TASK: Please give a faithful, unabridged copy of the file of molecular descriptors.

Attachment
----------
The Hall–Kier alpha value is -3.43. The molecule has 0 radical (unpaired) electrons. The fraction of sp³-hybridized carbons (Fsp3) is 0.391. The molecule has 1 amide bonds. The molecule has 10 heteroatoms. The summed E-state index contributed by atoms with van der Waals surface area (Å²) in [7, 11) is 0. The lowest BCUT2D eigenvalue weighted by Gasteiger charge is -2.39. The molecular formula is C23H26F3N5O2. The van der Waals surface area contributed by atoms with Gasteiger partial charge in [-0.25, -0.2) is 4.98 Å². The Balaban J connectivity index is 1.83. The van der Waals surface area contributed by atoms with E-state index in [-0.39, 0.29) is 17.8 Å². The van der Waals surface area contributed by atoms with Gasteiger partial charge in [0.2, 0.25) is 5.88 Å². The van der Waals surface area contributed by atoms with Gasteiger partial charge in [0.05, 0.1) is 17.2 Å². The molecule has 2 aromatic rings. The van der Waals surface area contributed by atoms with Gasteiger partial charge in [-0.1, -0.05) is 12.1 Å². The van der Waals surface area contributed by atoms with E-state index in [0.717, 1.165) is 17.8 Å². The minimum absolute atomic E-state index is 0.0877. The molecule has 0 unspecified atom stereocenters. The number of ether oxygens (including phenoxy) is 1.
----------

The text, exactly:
The Hall–Kier alpha value is -3.43. The molecule has 0 radical (unpaired) electrons. The fraction of sp³-hybridized carbons (Fsp3) is 0.391. The molecule has 1 amide bonds. The molecule has 10 heteroatoms. The summed E-state index contributed by atoms with van der Waals surface area (Å²) in [7, 11) is 0. The lowest BCUT2D eigenvalue weighted by Gasteiger charge is -2.39. The molecular formula is C23H26F3N5O2. The van der Waals surface area contributed by atoms with Gasteiger partial charge in [-0.25, -0.2) is 4.98 Å². The Balaban J connectivity index is 1.83. The van der Waals surface area contributed by atoms with E-state index in [-0.39, 0.29) is 17.8 Å². The van der Waals surface area contributed by atoms with Gasteiger partial charge in [0.2, 0.25) is 5.88 Å². The van der Waals surface area contributed by atoms with Gasteiger partial charge in [0.05, 0.1) is 17.2 Å². The molecule has 2 aromatic rings. The van der Waals surface area contributed by atoms with Gasteiger partial charge in [-0.1, -0.05) is 12.1 Å². The van der Waals surface area contributed by atoms with E-state index in [0.717, 1.165) is 17.8 Å². The minimum absolute atomic E-state index is 0.0877. The molecule has 0 unspecified atom stereocenters. The number of ether oxygens (including phenoxy) is 1.